Inside Sales Leaders, It’s Time to Update Your Metrics
How do you measure your inside sales team? Many companies rely on the following metrics (or some variation thereof):
- Call → Meeting
- Meeting → Opportunity
- Opportunity → Deal
- Call → Deal
Unfortunately, those metrics are antiquated, and by sticking to those KPIs, you could be negatively impacting your business. Let us look at how our metrics are leading us astray.
You might be scratching your head, wondering what could possibly be wrong with those metrics. Calls, meetings, opportunities, and deals – That’s how inside sales activity has been measured for decades. Why change something that’s not broken?
But that’s the problem. Those metrics are broken. They no longer reflect how customers and sales reps interact, especially at the beginning of the buying process.
97% of cold calling is ineffective, and by establishing “calls” as one of your key KPIs, you’re sending the wrong message to yourself and to your team. You’re…
1. …Showing that you’re out of step with the modern buyer
If call volume is a key metric for your organization, it’s clear that your organization doesn’t understand your buyers. For the modern buyer, a phone call is just one way of connecting with a sales rep. (And for many buyers, phone calls are not their preferred means of communication!)
Nowadays, buyers use email and social media to learn about vendors and to interact with them. Heck, many vendors jump between channels – from social to email to your website to the phone and then back to social. The modern buyer’s engagement cannot be measured through a monolithic KPI like a “call.”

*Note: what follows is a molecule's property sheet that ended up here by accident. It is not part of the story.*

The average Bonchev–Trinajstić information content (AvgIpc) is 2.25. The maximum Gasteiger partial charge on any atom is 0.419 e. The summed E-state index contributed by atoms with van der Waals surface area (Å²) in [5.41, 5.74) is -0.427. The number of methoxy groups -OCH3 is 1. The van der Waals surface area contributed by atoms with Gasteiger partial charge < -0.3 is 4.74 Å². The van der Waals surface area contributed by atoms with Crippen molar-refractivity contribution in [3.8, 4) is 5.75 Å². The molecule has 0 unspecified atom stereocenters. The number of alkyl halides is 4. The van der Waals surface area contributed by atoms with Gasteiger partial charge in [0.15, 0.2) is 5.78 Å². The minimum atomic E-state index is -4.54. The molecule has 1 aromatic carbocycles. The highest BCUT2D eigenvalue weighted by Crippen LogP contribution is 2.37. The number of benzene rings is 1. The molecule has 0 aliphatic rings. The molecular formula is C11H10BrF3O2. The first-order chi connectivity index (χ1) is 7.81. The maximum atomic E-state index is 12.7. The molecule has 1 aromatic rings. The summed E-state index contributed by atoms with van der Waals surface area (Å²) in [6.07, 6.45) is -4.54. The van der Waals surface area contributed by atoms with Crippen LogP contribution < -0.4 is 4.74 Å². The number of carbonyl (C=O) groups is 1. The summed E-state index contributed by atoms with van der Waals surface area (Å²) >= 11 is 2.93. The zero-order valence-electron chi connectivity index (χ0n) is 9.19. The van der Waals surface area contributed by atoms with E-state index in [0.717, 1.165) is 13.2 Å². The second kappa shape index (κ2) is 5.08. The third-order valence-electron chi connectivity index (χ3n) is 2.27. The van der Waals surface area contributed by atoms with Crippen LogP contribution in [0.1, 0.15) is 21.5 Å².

2. …Setting the wrong expectations with your team
Your inside sales team is not a call center. By using “calls” as a KPI, you’re establishing the phone call as the gold standard for your team, and you’re telling your sales team that phone calls are what matters most.
That message could be detrimental to your sales team’s performance. Given the ineffectiveness of cold calling, your inside sales team won’t succeed if they think that the phone is the only way to communicate with buyers. To generate leads and close deals, your sales reps need to expand how they think about the modern buyer, and they need you, their sales leader, to guide them.
Bottom line: A sales team’s behavior will not change if sales leaders don’t change how they discuss and measure the modern sales process.
The Solution: Separate Engagement Metrics for Each Channel
If not “calls,” then what? What should sales leaders focus on?
Instead of focusing on call volume, sales leaders need to concentrate on engagement metrics. They need to ask themselves how they can measure salespeople’s multi-channel interactions with buyers.
Unfortunately, there isn’t a single metric that captures all that information. The way that salespeople and buyers interact is unique to each channel, which means that each channel requires different engagement metrics.
For a phone call, inside sales teams could measure whether they spoke with someone, or they could rate how well their conversations went. For an email, sales reps can look at opens, clicks, responses, and the quality of those responses. For social media, sales reps can look at how buyers on LinkedIn and Twitter engage with their posts or how many new connections they’ve made on LinkedIn in their target demographic.
Taking a more expansive view of buyer-seller interactions might sound like a headache. But in the end, it will be worth it. By expanding your view of buyer-salesperson engagement, you can get a more accurate picture of what’s working in the selling process and what’s not.
Who knows? You might be pleasantly surprised. Phone calls may not be the strongest predictor of closed deals. There might be other forms of engagement that are more telling.
After all, social selling leaders have 45% more opportunities every quarter than social selling laggards.
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